Former Venezuela Diplomat Backs Military Threats to Oust Maduro
(Bloomberg) -- A military intervention may be necessary to bring humanitarian aid to Venezuela and possibly topple Nicolas Maduro, according to a former senior Venezuelan diplomat who broke with the government in 2017.
Venezuela is now controlled by drug cartels and militant groups including Colombia’s FARC and Lebanon’s Hezbollah, Isaias Medina told reporters at the United Nations. The governments of Cuba and Russia are also active and won’t cede ground easily, he said. Medina left his post at the UN mission in Venezuela due to the killings of protesters.
Venezuela needs to “vacate the invaders so that we can bring back the rule of law,” he said. “We do need more strength to negotiate with a strongman. The main intention is to bring humanitarian assistance, and if it must be done by military support, so be it.”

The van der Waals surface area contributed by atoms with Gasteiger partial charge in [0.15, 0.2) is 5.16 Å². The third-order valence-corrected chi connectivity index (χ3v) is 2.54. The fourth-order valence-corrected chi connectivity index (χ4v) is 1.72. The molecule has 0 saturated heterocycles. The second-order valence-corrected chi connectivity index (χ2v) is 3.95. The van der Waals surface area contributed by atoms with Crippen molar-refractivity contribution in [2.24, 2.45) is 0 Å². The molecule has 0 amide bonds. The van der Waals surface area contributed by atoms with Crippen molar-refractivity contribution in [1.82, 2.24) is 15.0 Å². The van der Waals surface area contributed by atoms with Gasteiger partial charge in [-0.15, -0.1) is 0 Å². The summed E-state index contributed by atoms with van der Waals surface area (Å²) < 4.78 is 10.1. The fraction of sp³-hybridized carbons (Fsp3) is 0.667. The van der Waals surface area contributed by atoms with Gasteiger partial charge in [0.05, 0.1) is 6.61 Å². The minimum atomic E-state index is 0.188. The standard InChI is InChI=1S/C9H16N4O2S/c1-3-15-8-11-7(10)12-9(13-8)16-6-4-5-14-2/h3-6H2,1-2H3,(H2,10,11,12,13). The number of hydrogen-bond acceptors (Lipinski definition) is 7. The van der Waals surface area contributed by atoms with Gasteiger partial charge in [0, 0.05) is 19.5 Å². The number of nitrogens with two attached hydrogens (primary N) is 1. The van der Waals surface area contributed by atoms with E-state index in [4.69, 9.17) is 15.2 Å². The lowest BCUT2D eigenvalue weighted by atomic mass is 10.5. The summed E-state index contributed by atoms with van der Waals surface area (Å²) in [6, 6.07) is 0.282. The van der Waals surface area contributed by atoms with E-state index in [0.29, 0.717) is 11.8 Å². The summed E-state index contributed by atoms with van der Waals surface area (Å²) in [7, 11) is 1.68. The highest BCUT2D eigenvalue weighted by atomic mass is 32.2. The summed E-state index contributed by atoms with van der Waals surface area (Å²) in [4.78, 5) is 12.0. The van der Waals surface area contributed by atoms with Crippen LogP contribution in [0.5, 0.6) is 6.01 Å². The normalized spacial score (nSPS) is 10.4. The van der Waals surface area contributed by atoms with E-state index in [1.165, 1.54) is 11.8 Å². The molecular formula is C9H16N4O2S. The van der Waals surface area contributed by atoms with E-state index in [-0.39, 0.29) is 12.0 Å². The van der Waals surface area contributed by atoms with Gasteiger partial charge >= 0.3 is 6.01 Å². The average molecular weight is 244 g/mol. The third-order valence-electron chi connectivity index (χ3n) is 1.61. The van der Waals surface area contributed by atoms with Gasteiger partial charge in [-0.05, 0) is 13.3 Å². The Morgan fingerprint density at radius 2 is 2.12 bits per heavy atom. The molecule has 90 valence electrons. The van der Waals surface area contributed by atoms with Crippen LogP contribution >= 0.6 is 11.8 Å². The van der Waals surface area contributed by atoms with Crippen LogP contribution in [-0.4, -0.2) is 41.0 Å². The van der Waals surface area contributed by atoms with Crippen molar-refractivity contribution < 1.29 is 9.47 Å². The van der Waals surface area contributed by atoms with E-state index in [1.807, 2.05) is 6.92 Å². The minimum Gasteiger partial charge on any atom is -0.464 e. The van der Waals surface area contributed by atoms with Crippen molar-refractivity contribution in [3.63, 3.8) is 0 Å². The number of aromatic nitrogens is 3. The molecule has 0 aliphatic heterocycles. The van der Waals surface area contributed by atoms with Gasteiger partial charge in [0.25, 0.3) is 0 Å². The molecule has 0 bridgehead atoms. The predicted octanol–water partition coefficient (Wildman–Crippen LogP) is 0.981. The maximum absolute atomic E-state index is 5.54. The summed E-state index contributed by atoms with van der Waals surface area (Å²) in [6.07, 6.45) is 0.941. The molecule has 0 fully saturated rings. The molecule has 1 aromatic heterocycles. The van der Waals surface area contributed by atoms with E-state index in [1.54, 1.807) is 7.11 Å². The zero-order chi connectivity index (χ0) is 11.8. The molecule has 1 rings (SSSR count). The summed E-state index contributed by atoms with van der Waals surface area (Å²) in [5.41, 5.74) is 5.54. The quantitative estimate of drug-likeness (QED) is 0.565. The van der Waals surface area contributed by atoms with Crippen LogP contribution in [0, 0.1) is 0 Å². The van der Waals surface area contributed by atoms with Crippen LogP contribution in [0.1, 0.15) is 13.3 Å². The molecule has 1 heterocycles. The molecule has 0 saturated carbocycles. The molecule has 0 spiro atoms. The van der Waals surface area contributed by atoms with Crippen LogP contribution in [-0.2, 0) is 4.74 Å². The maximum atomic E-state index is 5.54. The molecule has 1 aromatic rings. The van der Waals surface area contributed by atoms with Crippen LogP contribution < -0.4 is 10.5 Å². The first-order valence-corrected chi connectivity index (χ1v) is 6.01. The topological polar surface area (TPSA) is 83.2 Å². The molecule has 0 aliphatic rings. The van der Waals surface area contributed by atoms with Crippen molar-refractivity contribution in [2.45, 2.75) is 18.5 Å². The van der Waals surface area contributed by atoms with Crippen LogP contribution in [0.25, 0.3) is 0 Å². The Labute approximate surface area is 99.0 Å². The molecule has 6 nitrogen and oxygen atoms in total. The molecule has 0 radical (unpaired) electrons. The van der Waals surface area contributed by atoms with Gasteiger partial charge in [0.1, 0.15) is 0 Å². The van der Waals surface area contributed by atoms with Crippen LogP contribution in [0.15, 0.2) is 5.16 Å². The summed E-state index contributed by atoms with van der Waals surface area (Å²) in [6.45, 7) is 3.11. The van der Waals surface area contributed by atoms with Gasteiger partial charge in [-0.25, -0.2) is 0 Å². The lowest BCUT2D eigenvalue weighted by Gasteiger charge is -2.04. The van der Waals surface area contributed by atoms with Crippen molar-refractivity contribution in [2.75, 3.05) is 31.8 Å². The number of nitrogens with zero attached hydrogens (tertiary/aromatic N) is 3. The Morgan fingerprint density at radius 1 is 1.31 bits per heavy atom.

U.S. President Donald Trump has stepped up pressure on Maduro and said using the military to remove him remains an option. While most Latin American nations backed the U.S.’s initial moves against Maduro, including sanctions, all have balked at the idea of using foreign military forces to remove Maduro, including neighbors Colombia and Brazil.
“I think we need the strength of the U.S., Brazil, and Colombia,” he said. While he refused to use the term “military intervention,” Medina said the U.S. should press with an “international humanitarian intervention” because “Maduro is a clear and present danger and a risk to the national security of the U.S.”
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